Posts


COVID-19 in the UK: A Choice Between Life and Lucre?

By James MacGregor Palmer

1.8 million pounds.

That’s how much the UK government thinks our lives are worth.

Placing an economic value on a human being is nothing new. It’s standard practice in a growth-obsessed society that ascribes economic value to whatever it can. 

The Economy Over All

Last week the UK’s COVID-19 death toll broke the 50,000 mark. With our own wild-haired leader of the post-truth era at the helm,


Pandemic and the Policy Roots of a Steady State Economy

By James Magnus-Johnston

Over a decade ago, a chorus of voices called for sensible policy priorities for a post-growth transition; it took a pandemic for a few of these priorities—like a universal basic income—to become a reality nearly overnight. Not that recent policy reforms have been conducted with a steady state economy in mind. Rather, politicians have been attempting to “stimulate” a moribund economy.

Let’s imagine for a moment, however, that instead of “keeping the wheels on” and propping up a struggling growth economy in the midst of a pandemic,


Building Upon the Trophic Theory of Money: Preliminary Results from Canada

By James Magnus-Johnston

The human economy doesn’t just mimic the economy of nature; it is part of it. It is woven directly into the ecological system of producers and consumers. Due to the technological prowess of Homo sapiens, though, the human presence dominates, threatening other species and the life support system of the planet. Human dominance over non-human life leads us to acknowledge some uncomfortable truths, particularly for proponents of “green growth.”

The first pertains to the loss of biodiversity.


New Zealand Deprioritizes Growth to Improve Health and Wellbeing

By James Magnus-Johnston

Last May, New Zealand Prime Minister Jacinda Ardern released a budget to improve the “wellbeing” of citizens rather than focusing on productivity and GDP growth. And, not so coincidentally, New Zealand has one of the best coronavirus outcomes of any democracy in the world. Perhaps this provides a global model to make economic health cohere with health for all life.

To improve wellbeing, Ardern emphasized goals that focus on care for people and the planet.


Social Solidarity Requires a Universal Basic Income

By James Magnus-Johnston

Going forward in these uncertain times, a universal basic income could be the best way to maintain social solidarity—whether referring to health, wellbeing, or public order. “Solidarity,” writes Eric Klinenberg, “motivates us to promote public health, not just our own personal security. It keeps us from hoarding medicine” and prompts us “to knock on our older neighbor’s door.” It is a structure and a mindset that breaks down the barriers of inequality and improves trust,


Happiness and the COVID-caused Recession

By Beth Allgood

Modified from the original published in Our Daily Planet (ourdailyplanet.com) on March 21, 2020.

In 2013, the United Nations designated March 20th as the International Day of Happiness to recognize the importance of happiness and wellbeing in the lives of people around the world. Last year I attended the launch of the annual UN World Happiness Report in New York. This year the UN is closed to the public,


Book Review: National Accounts and Environmentally Sustainable National Income by Roefie Hueting and Bart de Boer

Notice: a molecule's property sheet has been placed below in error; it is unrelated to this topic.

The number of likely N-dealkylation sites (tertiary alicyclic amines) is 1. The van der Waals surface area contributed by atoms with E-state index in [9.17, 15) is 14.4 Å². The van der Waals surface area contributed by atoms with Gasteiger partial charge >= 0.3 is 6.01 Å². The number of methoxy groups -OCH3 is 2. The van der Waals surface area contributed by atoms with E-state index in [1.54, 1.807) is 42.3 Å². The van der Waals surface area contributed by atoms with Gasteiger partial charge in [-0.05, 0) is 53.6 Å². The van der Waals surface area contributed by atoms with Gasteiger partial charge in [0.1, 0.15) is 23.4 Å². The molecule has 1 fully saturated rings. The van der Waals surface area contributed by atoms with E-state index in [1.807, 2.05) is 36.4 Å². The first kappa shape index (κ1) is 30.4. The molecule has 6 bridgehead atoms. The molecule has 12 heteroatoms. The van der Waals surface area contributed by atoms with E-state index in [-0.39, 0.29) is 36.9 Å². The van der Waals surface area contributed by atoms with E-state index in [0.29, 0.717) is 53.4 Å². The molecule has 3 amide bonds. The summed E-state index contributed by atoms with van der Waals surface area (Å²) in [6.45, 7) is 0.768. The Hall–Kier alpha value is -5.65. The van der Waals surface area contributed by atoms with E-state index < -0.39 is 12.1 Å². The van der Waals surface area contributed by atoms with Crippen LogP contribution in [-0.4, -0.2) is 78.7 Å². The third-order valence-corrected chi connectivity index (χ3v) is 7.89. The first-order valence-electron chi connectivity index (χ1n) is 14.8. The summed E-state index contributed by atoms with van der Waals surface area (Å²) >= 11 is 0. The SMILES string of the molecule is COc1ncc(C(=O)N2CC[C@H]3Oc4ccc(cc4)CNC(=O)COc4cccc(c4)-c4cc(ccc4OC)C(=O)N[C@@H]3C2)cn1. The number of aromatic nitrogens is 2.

By Gerry Greaves

When CASSE’s Executive Director, Brian Czech, asked me if I would like to review a book on national accounts, my first reaction was, “Why would I care?” I was familiar with the national accounting system, but my concentration in environmental advocacy typically focused on climate change and its effects on economic inequality. My interest was piqued, though, when he explained that this book was different, because the authors had developed a system to incorporate environmental sustainability in the national accounts.


Normalizing Outbreaks in the Anthropocene: Growth Isn’t the Cure

By James Magnus-Johnston

Death rates. Infection rates. Handwashing. Handwringing.

May I re-frame the coronavirus conversation? Although the world is currently stunned by the rapid spread of this virus across the globe, we must understand that these kinds of outbreaks are simply going to happen more often in our climate-altered world, and they highlight the fragility of our growth-or-bust industrial system. But there is a silver lining: This moment requires industrial societies to emphasize wellbeing over GDP and to witness the vulnerability of global,


[Book Review] Empty Planet: The Shock of Global Population Decline

by Max Kummerow

In Empty Planet: The Shock of Global Population Decline (Crown Publishing Group, New York, 2019) Darrell Bricker and John Ibbitson argue that population decline will bring many social and economic changes—some good, some bad. They assert that “In three decades, give or take…global population starts to decline.”

Note that their title is a bit misleading. World population will probably rise to over 10 billion before the slow decline would begin.


Appropriate Scarcity

By Robert A. Herendeen

  … appealing to people to restrain themselves [by] self-enforced abstinence alone is a waste of time. By and large, we consume as much as our incomes allow…. changes… cannot take place without constraints that apply to everyone rather than everyone else. Manmade global warming cannot be restrained unless we persuade the government to force us to change the way we live.

—George Monbiot, Heat (2006/2009)

The results indicate that the likelihood of paying a positive amount for supporting renewable energy is higher under a mandatory scheme compared to a voluntary payment option in the UK.